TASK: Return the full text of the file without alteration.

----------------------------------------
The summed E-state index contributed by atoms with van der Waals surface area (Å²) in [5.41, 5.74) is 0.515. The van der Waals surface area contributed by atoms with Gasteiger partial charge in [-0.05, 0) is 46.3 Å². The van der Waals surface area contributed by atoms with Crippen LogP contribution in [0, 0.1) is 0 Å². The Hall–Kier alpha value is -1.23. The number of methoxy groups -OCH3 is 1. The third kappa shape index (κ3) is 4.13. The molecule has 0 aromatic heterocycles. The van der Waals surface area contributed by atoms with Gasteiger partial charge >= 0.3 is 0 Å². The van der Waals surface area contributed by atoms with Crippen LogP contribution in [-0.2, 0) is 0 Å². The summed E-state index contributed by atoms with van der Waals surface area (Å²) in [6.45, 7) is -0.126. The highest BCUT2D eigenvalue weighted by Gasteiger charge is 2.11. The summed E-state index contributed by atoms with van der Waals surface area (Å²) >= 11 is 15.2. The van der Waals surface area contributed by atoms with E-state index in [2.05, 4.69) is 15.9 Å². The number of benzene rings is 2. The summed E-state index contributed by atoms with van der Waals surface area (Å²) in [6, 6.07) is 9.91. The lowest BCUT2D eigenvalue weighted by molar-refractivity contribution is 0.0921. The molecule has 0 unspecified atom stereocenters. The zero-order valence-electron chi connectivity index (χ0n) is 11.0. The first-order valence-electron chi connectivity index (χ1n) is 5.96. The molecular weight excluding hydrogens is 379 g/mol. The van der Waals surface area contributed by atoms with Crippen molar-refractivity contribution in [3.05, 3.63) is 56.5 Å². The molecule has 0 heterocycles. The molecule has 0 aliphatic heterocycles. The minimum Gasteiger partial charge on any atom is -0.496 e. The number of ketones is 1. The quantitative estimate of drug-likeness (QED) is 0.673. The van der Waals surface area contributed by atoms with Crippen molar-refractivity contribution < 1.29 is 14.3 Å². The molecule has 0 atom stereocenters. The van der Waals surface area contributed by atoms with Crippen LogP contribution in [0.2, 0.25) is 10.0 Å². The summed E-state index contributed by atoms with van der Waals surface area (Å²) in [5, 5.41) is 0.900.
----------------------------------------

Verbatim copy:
The summed E-state index contributed by atoms with van der Waals surface area (Å²) in [5.41, 5.74) is 0.515. The van der Waals surface area contributed by atoms with Gasteiger partial charge in [-0.05, 0) is 46.3 Å². The van der Waals surface area contributed by atoms with Crippen LogP contribution in [0, 0.1) is 0 Å². The Hall–Kier alpha value is -1.23. The number of methoxy groups -OCH3 is 1. The third kappa shape index (κ3) is 4.13. The molecule has 0 aromatic heterocycles. The van der Waals surface area contributed by atoms with Gasteiger partial charge >= 0.3 is 0 Å². The van der Waals surface area contributed by atoms with Crippen LogP contribution in [-0.2, 0) is 0 Å². The summed E-state index contributed by atoms with van der Waals surface area (Å²) in [6.45, 7) is -0.126. The highest BCUT2D eigenvalue weighted by Gasteiger charge is 2.11. The summed E-state index contributed by atoms with van der Waals surface area (Å²) >= 11 is 15.2. The van der Waals surface area contributed by atoms with E-state index in [2.05, 4.69) is 15.9 Å². The number of benzene rings is 2. The summed E-state index contributed by atoms with van der Waals surface area (Å²) in [6, 6.07) is 9.91. The lowest BCUT2D eigenvalue weighted by molar-refractivity contribution is 0.0921. The molecule has 0 unspecified atom stereocenters. The zero-order valence-electron chi connectivity index (χ0n) is 11.0. The first-order valence-electron chi connectivity index (χ1n) is 5.96. The molecular weight excluding hydrogens is 379 g/mol. The van der Waals surface area contributed by atoms with Crippen molar-refractivity contribution in [3.05, 3.63) is 56.5 Å². The molecule has 0 heterocycles. The molecule has 0 aliphatic heterocycles. The minimum Gasteiger partial charge on any atom is -0.496 e. The number of ketones is 1. The quantitative estimate of drug-likeness (QED) is 0.673. The van der Waals surface area contributed by atoms with Crippen molar-refractivity contribution < 1.29 is 14.3 Å². The molecule has 0 atom stereocenters. The van der Waals surface area contributed by atoms with Crippen LogP contribution in [0.2, 0.25) is 10.0 Å². The summed E-state index contributed by atoms with van der Waals surface area (Å²) in [5, 5.41) is 0.900.